Comedian Kevin Hart has a TV show and a hit movie, but he still loves to do stand-up comedy. He’s doing two shows at KeyArena Saturday, Sept. 12.

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Kevin Hart is like your funniest friend, the guy in the bar who has you laughing until you cry, even if you haven’t started drinking yet. Just don’t ask him to stand up for you if you get into a fight.

As he explained in his “I’m a Grown Little Man” show in 2009, “I’m not a fighter … Two black eyes isn’t gonna get us home. One of us has got to drive.”

That joke is typical of Hart’s wry, self-deprecating showmanship, which will be on display when his “What Now” tour stops for two shows at KeyArena Saturday (Sept. 12).

Concert preview

Kevin Hart

7 and 10:30 p.m. at KeyArena, 305 Harrison St., Seattle; 7 p.m. show sold out; 10:30 p.m. show, $45.50-$161 (800-745-3000 or

The comedian and actor has managed to keep making fun of himself even as he’s achieved stardom and wealth. He’s done it through versatility, hard work and a rare Everyman appeal that permeates everything he does — especially impressive when his self-driven empire includes comedy, film and his own TV series.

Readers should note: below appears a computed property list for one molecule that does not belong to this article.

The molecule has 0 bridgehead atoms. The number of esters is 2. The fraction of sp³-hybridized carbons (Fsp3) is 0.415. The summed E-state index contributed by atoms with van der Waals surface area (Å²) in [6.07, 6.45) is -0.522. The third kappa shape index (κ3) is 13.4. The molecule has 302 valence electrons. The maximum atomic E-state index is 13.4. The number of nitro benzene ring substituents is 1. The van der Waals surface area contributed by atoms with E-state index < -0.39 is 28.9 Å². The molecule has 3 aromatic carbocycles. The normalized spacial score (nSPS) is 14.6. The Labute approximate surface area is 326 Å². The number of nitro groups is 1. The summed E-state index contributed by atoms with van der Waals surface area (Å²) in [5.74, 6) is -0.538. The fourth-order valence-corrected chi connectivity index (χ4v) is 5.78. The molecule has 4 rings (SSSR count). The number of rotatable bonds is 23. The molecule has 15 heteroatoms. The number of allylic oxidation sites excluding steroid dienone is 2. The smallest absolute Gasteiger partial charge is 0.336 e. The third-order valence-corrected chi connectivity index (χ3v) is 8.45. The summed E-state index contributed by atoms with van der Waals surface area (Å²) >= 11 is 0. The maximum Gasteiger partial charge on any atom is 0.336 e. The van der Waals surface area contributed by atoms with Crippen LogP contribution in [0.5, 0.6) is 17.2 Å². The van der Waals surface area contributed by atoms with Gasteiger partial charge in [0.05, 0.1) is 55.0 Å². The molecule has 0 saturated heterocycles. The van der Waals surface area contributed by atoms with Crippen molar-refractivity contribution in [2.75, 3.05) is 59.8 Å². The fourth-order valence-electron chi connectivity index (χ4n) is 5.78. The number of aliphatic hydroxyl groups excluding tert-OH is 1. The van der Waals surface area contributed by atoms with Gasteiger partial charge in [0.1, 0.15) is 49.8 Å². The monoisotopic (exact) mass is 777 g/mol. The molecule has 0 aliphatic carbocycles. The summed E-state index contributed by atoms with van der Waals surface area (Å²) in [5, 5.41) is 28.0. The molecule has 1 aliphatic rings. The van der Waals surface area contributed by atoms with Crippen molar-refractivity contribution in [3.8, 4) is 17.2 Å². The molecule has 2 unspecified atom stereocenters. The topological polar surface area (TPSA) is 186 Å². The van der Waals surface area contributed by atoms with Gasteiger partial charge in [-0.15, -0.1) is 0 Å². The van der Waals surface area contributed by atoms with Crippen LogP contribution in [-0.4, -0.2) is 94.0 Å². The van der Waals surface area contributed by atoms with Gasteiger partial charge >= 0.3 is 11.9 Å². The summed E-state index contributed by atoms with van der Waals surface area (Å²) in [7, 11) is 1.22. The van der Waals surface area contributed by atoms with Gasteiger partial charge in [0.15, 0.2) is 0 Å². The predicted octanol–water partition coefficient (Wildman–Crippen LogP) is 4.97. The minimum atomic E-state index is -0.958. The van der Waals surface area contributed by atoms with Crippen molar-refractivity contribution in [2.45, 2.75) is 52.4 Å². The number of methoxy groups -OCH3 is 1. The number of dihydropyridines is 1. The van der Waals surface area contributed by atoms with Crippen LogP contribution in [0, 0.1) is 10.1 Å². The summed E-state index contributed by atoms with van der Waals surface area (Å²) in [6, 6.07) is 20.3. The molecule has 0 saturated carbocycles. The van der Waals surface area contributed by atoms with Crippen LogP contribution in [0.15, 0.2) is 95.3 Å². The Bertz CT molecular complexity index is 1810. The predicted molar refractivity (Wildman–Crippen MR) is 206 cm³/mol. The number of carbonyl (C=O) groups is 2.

His nearly 15-year career in movies and TV has established him as a major box-office draw. Last year’s buddy-cop comedy “Ride Along,” co-starring Ice Cube, grossed about $154 million.

But he keeps returning to stand-up, to the delight of his fans.

“That’s my favorite Kevin Hart,” Hart recently told Jon Stewart on “The Daily Show.”

And why not? A couple weeks ago, he drew a crowd of 53,000 for a show in Philadelphia, his hometown.

Not bad for a kid whose tough upbringing included a mother working hard to make ends meet while his father, a cocaine addict, was in jail.

He doesn’t try to hide his flaws or troubles. Instead, they’re fodder for his jokes — witness the name of his 2011 tour: “Laugh at my Pain.”

His BET mockumentary series, “Real Husbands of Hollywood,” revolves around the fictionalized Kevin Hart’s scrabble toward the top of the Tinseltown elite. The show overflows with guest appearances by everyone from Janet Jackson to Katie Couric, and it’s all an excuse for a barrage of jokes that, more often than not, target Hart himself.

That kind of openness, combined with a widespread social-media presence and his everywhere-at-once movie and TV career, gives audiences the feeling that they know him. He draws thousands for his pop-up 5K “Run with Hart” events. (He has scheduled one for Seattle at 9:34 a.m., Saturday, Sept. 12 at Gas Works Park.) Many of his international fans found him through YouTube, and he has 21 million followers on Twitter.

As he told Stewart, “People that become fans of yours are very familiar with you, your type of content, what you do. So when it comes to stand-up, people are paying this money for these tickets because they know the guy they’re coming to see. It’s not a guess.”